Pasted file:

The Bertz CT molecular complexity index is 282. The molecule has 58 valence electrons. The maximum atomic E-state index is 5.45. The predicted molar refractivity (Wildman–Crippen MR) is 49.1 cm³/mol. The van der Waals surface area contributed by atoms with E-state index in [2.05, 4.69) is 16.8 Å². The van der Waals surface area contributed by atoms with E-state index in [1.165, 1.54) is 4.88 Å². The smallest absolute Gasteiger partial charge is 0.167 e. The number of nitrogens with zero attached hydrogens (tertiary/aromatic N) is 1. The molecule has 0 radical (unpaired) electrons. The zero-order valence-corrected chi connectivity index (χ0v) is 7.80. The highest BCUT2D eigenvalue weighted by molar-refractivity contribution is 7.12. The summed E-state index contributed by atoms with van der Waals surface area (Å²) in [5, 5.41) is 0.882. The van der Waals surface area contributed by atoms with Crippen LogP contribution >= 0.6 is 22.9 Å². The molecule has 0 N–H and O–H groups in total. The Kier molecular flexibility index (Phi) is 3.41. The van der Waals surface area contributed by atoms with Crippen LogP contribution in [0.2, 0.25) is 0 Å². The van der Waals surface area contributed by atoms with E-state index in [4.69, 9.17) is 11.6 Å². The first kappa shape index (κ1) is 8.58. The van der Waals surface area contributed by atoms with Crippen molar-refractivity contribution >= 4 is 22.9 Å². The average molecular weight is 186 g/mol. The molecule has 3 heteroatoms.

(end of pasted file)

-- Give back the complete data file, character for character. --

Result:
The Bertz CT molecular complexity index is 282. The molecule has 58 valence electrons. The maximum atomic E-state index is 5.45. The predicted molar refractivity (Wildman–Crippen MR) is 49.1 cm³/mol. The van der Waals surface area contributed by atoms with E-state index in [2.05, 4.69) is 16.8 Å². The van der Waals surface area contributed by atoms with E-state index in [1.165, 1.54) is 4.88 Å². The smallest absolute Gasteiger partial charge is 0.167 e. The number of nitrogens with zero attached hydrogens (tertiary/aromatic N) is 1. The molecule has 0 radical (unpaired) electrons. The zero-order valence-corrected chi connectivity index (χ0v) is 7.80. The highest BCUT2D eigenvalue weighted by molar-refractivity contribution is 7.12. The summed E-state index contributed by atoms with van der Waals surface area (Å²) in [5, 5.41) is 0.882. The van der Waals surface area contributed by atoms with Crippen LogP contribution >= 0.6 is 22.9 Å². The molecule has 0 N–H and O–H groups in total. The Kier molecular flexibility index (Phi) is 3.41. The van der Waals surface area contributed by atoms with Crippen LogP contribution in [0.2, 0.25) is 0 Å². The van der Waals surface area contributed by atoms with E-state index in [4.69, 9.17) is 11.6 Å². The first kappa shape index (κ1) is 8.58. The van der Waals surface area contributed by atoms with Crippen molar-refractivity contribution >= 4 is 22.9 Å². The average molecular weight is 186 g/mol. The molecule has 3 heteroatoms.